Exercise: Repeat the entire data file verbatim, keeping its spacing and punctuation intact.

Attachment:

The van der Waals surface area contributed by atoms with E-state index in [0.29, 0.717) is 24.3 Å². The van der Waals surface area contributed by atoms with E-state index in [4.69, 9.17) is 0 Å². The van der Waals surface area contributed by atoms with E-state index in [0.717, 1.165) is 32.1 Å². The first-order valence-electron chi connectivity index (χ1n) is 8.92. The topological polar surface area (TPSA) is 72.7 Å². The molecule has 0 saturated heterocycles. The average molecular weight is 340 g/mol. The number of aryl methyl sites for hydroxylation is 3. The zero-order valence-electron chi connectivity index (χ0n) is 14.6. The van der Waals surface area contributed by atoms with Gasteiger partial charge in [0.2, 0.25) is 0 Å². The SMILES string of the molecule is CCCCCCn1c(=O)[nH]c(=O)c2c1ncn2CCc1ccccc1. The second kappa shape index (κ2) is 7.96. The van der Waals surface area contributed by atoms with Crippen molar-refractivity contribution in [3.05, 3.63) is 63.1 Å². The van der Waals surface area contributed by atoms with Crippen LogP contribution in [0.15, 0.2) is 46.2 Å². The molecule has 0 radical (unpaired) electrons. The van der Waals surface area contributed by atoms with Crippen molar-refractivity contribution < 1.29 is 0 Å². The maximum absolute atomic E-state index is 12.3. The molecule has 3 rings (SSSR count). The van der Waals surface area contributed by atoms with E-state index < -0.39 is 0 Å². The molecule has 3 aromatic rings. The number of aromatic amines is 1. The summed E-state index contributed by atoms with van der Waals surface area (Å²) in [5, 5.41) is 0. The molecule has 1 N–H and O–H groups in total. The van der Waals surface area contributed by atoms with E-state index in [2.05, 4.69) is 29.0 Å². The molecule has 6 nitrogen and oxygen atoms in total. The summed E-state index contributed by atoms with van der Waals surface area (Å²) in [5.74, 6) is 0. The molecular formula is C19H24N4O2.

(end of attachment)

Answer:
The van der Waals surface area contributed by atoms with E-state index in [0.29, 0.717) is 24.3 Å². The van der Waals surface area contributed by atoms with E-state index in [4.69, 9.17) is 0 Å². The van der Waals surface area contributed by atoms with E-state index in [0.717, 1.165) is 32.1 Å². The first-order valence-electron chi connectivity index (χ1n) is 8.92. The topological polar surface area (TPSA) is 72.7 Å². The molecule has 0 saturated heterocycles. The average molecular weight is 340 g/mol. The number of aryl methyl sites for hydroxylation is 3. The zero-order valence-electron chi connectivity index (χ0n) is 14.6. The van der Waals surface area contributed by atoms with Gasteiger partial charge in [0.2, 0.25) is 0 Å². The SMILES string of the molecule is CCCCCCn1c(=O)[nH]c(=O)c2c1ncn2CCc1ccccc1. The second kappa shape index (κ2) is 7.96. The van der Waals surface area contributed by atoms with Crippen molar-refractivity contribution in [3.05, 3.63) is 63.1 Å². The van der Waals surface area contributed by atoms with Crippen LogP contribution in [0.15, 0.2) is 46.2 Å². The molecule has 0 radical (unpaired) electrons. The van der Waals surface area contributed by atoms with Crippen molar-refractivity contribution < 1.29 is 0 Å². The maximum absolute atomic E-state index is 12.3. The molecule has 3 rings (SSSR count). The van der Waals surface area contributed by atoms with E-state index < -0.39 is 0 Å². The molecule has 3 aromatic rings. The number of aromatic amines is 1. The summed E-state index contributed by atoms with van der Waals surface area (Å²) in [5, 5.41) is 0. The molecule has 1 N–H and O–H groups in total. The van der Waals surface area contributed by atoms with E-state index in [2.05, 4.69) is 29.0 Å². The molecule has 6 nitrogen and oxygen atoms in total. The summed E-state index contributed by atoms with van der Waals surface area (Å²) in [5.74, 6) is 0. The molecular formula is C19H24N4O2.